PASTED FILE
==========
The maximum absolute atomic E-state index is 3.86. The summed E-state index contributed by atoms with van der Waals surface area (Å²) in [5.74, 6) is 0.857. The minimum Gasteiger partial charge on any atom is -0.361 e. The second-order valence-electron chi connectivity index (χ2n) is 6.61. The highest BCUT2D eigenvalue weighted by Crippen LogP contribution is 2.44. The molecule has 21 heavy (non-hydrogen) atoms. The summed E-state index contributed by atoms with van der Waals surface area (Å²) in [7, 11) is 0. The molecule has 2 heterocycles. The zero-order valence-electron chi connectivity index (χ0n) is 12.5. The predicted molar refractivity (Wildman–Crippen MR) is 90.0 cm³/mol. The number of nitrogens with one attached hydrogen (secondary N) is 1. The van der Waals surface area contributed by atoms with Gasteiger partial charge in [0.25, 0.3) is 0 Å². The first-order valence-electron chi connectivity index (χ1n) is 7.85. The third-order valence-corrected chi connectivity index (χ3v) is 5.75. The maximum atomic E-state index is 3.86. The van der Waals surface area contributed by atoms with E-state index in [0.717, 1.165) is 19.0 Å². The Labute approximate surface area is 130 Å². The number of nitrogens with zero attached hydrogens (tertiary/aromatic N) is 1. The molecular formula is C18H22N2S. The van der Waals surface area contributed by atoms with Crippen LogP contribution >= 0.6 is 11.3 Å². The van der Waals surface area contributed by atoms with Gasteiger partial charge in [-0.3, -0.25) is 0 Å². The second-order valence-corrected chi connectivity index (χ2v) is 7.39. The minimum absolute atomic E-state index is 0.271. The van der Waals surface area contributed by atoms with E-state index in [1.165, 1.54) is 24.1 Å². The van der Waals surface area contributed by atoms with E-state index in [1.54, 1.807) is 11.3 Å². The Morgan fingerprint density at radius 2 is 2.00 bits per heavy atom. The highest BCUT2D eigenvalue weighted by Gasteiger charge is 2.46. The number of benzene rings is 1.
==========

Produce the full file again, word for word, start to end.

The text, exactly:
The maximum absolute atomic E-state index is 3.86. The summed E-state index contributed by atoms with van der Waals surface area (Å²) in [5.74, 6) is 0.857. The minimum Gasteiger partial charge on any atom is -0.361 e. The second-order valence-electron chi connectivity index (χ2n) is 6.61. The highest BCUT2D eigenvalue weighted by Crippen LogP contribution is 2.44. The molecule has 21 heavy (non-hydrogen) atoms. The summed E-state index contributed by atoms with van der Waals surface area (Å²) in [7, 11) is 0. The molecule has 2 heterocycles. The zero-order valence-electron chi connectivity index (χ0n) is 12.5. The predicted molar refractivity (Wildman–Crippen MR) is 90.0 cm³/mol. The number of nitrogens with one attached hydrogen (secondary N) is 1. The van der Waals surface area contributed by atoms with Gasteiger partial charge in [0.25, 0.3) is 0 Å². The first-order valence-electron chi connectivity index (χ1n) is 7.85. The third-order valence-corrected chi connectivity index (χ3v) is 5.75. The maximum atomic E-state index is 3.86. The van der Waals surface area contributed by atoms with E-state index in [0.717, 1.165) is 19.0 Å². The Labute approximate surface area is 130 Å². The number of nitrogens with zero attached hydrogens (tertiary/aromatic N) is 1. The molecular formula is C18H22N2S. The van der Waals surface area contributed by atoms with Crippen LogP contribution >= 0.6 is 11.3 Å². The van der Waals surface area contributed by atoms with Gasteiger partial charge in [-0.3, -0.25) is 0 Å². The second-order valence-corrected chi connectivity index (χ2v) is 7.39. The minimum absolute atomic E-state index is 0.271. The van der Waals surface area contributed by atoms with E-state index in [1.165, 1.54) is 24.1 Å². The van der Waals surface area contributed by atoms with E-state index in [1.54, 1.807) is 11.3 Å². The Morgan fingerprint density at radius 2 is 2.00 bits per heavy atom. The highest BCUT2D eigenvalue weighted by Gasteiger charge is 2.46. The number of benzene rings is 1.